The second behavior I had to curb was my “better to ask for forgiveness than permission” attitude. Anyone who knows Khaleef knows he is a very laid back guy (that is, unless he is watching a sport event or competing in one). Instead of discussing certain purchases with him and contemplating if we could afford it, I opted to buy things and just inform him afterward. There have been countless times when I have taken him for granted by purchasing items I’ve wanted, because he would never get angry with me.

I often justified my behavior by insisting it was not a big deal because I am not a big spender. I would spend a few dollars here or there, not considering how those little purchases were setting us back from our goal of getting out of debt. This only changed in my life because I came to realize how manipulative and selfish I was being, and through a lot of prayer and spiritual growth was it able to be overcome.

Although we did not deal with this together, a huge part of the change in my heart was confessing to him and asking for his forgiveness.

Steps to Recovering from Financial Infidelity

As you can see from my story and the definition, there are different ways of committing financial infidelity. As you traverse this landscape of getting your finances together, here are 3 things you should do to start mending your relationship if you have been financially unfaithful.

1. Confess – As I stated in my story, the beginning of my behavioral change was confessing and asking for forgiveness. This may be hard for many of us because our minds are great at justifying the behavior. Ask yourself, how important is your relationship? How important is your pride?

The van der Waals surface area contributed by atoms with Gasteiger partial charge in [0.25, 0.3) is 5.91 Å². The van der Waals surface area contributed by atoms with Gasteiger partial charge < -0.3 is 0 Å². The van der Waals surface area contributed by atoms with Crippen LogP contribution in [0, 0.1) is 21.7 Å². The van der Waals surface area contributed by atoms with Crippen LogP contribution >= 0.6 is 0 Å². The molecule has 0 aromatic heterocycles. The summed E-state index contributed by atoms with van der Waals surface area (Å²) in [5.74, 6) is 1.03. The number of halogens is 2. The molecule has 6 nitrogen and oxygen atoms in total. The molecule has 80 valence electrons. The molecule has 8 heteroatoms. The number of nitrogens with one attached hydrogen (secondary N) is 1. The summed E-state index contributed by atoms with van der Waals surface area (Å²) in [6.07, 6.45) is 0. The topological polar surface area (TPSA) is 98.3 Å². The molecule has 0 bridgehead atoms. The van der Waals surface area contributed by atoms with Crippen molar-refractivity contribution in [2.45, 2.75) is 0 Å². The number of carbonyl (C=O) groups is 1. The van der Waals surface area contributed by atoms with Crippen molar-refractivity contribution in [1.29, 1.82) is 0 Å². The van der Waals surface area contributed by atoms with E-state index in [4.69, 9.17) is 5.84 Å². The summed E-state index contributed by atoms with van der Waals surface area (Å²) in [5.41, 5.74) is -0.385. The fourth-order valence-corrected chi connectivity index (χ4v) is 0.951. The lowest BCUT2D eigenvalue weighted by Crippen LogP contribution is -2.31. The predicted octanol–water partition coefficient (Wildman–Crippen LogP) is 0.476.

Some people keep things from their significant other, having convinced themselves that they are protecting the other person and can handle things alone. This attitude, for instance, does not build trust but tears it down. It diminishes the other person’s role and robs them of the chance of growing as a person, and as a couple, through the difficulties.

Even though it may not be easy, convenient, or comfortable – by confessing, you are able to clear the air and make decisions based on truth, not deception.

2. Commit – After confessing, all is not well because you got it off your chest. The next step is committing to your partner to strive toward a new direction. My pastor always says “it’s not the perfection of your life, it’s the direction of your life” and I think it’s very poignant in this scenario.

You are not promising to be perfect, because we do make mistakes. What you are doing, is guaranteeing that your mind and convictions have changed about your behavior. You will no longer just settled for the way things were before.

3. Cooperate – Many times, financial infidelity occurs  because someone is leaving another person out of some financial details, or neither person knows how to have a discourse about the issues. Even though this may also be difficult, it is important that both parties be involved in what’s happening in your financial life. Even if one person handles the finances, it would be a worthy goal to ensure the other person is involved and equally able to identify and articulate the nuances of your finances.

As in other areas of relationships, there is always hope. Trust can be rebuilt, and in time (sometimes A LOT of time) broken situations can be healed. Identifying financial infidelity doesn’t have to be the end, it can be the building of a stronger relationship than ever before!

Have you committed financial infidelity? Are you the recipient of someone else’s financial dishonesty? How have you overcome these behaviors?

 

© 2014, Sherrian Crumbley. All rights reserved.